Dissertations, Theses and Capstone Projects

Date of Award

Spring 2010

Degree Type


Degree Name

Master of Public Administration (MPA)


Political Science


The intergovernmental relationship between the federal district and the national government has been given little significance in the subject of intergovernmental relations. This purpose of this paper is to compare the intergovernmental relationship between two federal districts in the United States and Brazil. The paper begins with a definition of federalism and its key characteristics along with an explanation of the fundamental changes in the system. This is followed by a discussion of the concepts of intergovernmental relations as defined by Deil S. Wright. The models of intergovernmental relations are used to explain the relationship between the federal districts and the national government by analyzing their legislative, administrative, and fiscal decentralization. The study proposes a model of an intergovernmental relationship between the District of Columbia and the United States Congress, and assesses the autonomy levels of both the federal districts of Brazil and the United States.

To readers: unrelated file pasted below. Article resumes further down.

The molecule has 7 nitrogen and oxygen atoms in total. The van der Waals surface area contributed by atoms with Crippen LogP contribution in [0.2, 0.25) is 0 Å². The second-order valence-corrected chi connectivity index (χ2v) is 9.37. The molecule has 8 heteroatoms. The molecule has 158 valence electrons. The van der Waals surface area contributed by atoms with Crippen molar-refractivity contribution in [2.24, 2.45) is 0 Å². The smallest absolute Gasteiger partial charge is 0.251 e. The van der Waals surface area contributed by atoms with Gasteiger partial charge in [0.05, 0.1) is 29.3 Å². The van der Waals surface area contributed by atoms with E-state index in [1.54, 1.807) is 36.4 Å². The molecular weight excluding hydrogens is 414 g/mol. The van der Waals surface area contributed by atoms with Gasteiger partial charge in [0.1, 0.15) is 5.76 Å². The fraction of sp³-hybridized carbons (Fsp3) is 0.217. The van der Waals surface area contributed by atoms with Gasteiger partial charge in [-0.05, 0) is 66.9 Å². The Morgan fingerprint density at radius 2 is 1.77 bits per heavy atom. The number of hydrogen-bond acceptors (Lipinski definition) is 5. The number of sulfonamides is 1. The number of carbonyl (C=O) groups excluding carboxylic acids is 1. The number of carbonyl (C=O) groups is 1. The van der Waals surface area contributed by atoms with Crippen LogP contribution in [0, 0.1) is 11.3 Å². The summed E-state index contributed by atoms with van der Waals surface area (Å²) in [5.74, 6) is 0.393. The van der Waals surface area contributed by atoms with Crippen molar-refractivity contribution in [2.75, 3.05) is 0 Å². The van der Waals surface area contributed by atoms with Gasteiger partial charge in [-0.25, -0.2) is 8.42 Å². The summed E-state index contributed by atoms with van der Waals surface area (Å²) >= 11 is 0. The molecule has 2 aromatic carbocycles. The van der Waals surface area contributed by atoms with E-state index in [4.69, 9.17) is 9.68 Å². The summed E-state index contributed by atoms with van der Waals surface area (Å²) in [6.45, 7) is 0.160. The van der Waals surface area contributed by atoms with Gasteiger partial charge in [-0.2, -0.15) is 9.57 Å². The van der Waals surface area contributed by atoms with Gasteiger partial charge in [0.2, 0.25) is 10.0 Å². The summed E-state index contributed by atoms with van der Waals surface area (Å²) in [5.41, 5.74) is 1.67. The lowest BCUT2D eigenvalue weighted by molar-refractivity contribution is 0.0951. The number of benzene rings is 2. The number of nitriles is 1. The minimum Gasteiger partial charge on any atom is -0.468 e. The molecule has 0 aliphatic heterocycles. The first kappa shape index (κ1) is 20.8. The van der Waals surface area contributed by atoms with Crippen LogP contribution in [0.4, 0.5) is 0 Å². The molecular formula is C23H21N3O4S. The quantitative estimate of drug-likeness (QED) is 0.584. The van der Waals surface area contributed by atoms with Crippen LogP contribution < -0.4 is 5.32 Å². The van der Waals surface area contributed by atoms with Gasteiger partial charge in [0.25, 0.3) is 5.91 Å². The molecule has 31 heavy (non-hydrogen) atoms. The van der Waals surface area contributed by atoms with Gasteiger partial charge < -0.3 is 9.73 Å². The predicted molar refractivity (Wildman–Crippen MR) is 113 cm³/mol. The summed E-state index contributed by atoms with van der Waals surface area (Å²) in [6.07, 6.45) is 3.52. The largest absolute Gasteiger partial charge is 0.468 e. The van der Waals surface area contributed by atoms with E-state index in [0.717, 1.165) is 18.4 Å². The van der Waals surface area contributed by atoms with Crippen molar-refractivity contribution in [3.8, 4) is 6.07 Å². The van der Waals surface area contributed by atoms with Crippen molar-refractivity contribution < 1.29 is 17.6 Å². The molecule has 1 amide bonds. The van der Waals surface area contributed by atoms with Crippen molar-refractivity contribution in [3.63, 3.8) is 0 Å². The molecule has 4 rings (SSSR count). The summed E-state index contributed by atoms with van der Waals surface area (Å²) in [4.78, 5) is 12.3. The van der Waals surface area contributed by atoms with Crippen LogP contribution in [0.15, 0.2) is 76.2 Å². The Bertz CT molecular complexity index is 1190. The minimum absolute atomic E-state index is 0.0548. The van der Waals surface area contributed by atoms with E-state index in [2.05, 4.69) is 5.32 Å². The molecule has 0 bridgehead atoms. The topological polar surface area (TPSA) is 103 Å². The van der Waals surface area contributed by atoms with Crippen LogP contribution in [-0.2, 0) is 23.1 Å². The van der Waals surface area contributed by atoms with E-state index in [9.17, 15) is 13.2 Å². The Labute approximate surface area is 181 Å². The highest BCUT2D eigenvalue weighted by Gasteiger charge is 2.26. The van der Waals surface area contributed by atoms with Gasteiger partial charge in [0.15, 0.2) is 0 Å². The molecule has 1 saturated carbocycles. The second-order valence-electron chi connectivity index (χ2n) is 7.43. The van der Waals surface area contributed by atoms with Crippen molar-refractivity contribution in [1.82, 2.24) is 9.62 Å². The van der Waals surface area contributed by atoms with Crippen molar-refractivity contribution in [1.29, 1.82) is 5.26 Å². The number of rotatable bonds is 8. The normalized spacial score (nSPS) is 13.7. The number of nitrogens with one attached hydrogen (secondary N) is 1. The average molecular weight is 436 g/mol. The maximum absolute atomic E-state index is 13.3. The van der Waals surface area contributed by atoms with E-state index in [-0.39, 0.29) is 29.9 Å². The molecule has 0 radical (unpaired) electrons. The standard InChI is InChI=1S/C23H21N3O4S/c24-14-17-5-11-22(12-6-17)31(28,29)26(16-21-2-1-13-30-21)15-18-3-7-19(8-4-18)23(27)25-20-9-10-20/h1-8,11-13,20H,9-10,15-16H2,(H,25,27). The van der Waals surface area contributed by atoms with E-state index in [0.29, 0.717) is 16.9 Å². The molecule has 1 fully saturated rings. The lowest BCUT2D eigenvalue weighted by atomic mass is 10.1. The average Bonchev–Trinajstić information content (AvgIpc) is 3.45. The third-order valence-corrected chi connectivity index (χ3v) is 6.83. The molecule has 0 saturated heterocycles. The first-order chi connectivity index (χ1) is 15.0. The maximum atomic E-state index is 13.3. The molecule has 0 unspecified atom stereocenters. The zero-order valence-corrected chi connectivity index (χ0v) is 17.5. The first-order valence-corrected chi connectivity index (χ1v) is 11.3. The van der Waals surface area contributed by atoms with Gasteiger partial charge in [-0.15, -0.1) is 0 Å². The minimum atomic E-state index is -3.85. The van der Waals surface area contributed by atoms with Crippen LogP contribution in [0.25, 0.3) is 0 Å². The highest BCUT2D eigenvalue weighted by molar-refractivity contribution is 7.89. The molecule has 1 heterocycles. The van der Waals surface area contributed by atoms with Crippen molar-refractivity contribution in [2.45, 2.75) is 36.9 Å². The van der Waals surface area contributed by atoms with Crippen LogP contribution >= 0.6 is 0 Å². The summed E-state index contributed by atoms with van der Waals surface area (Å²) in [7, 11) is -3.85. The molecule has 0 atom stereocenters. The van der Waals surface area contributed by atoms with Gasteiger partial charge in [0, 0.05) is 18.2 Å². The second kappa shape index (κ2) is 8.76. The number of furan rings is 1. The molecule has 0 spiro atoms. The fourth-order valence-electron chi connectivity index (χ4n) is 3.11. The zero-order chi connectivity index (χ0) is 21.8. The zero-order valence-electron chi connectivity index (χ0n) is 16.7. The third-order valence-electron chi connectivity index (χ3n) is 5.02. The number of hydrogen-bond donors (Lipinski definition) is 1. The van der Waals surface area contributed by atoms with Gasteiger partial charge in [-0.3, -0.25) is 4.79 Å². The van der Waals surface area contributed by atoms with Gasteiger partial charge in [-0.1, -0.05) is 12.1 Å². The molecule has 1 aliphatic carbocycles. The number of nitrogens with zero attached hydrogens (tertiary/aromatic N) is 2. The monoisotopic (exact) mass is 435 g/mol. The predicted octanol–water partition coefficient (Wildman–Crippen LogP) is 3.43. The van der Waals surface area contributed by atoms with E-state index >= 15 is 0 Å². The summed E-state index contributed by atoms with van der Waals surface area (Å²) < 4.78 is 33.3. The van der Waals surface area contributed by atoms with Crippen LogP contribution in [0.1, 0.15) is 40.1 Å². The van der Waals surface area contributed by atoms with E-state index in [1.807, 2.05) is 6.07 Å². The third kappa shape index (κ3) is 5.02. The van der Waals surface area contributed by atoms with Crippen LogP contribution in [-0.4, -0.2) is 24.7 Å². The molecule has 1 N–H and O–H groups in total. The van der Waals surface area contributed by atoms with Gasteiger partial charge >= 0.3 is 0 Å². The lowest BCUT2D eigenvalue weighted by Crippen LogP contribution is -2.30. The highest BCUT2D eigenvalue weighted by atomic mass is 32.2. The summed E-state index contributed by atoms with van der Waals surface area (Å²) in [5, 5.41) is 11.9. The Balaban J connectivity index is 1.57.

Intergovernmental relation is an area of political science concerned with the analysis of relationship between the different levels of government. In the United States, the federal and state governments receive their respective authority from the Constitution. Also, local governments are the creatures of their states, and therefore receive their autonomy from their state constitutions. In Brazil, however, the federal, state, and local governments obtain their respective autonomy from the national constitution. In view of this, Brasilia, the federal district of Brazil, is recognized as a state; whereas, in the United States, the District of Columbia is seen as a local government under the full control of the U.S. Congress. Comparatively, Brasilia has more autonomy than the District of Columbia, and this is evident in the congressional repudiation of legislation passed by the D.C. Council. The existing relationship between the District of Columbia and the United States Congress is depicted as a dominant authoritative model because the powers of Congress influences every decision made within the District.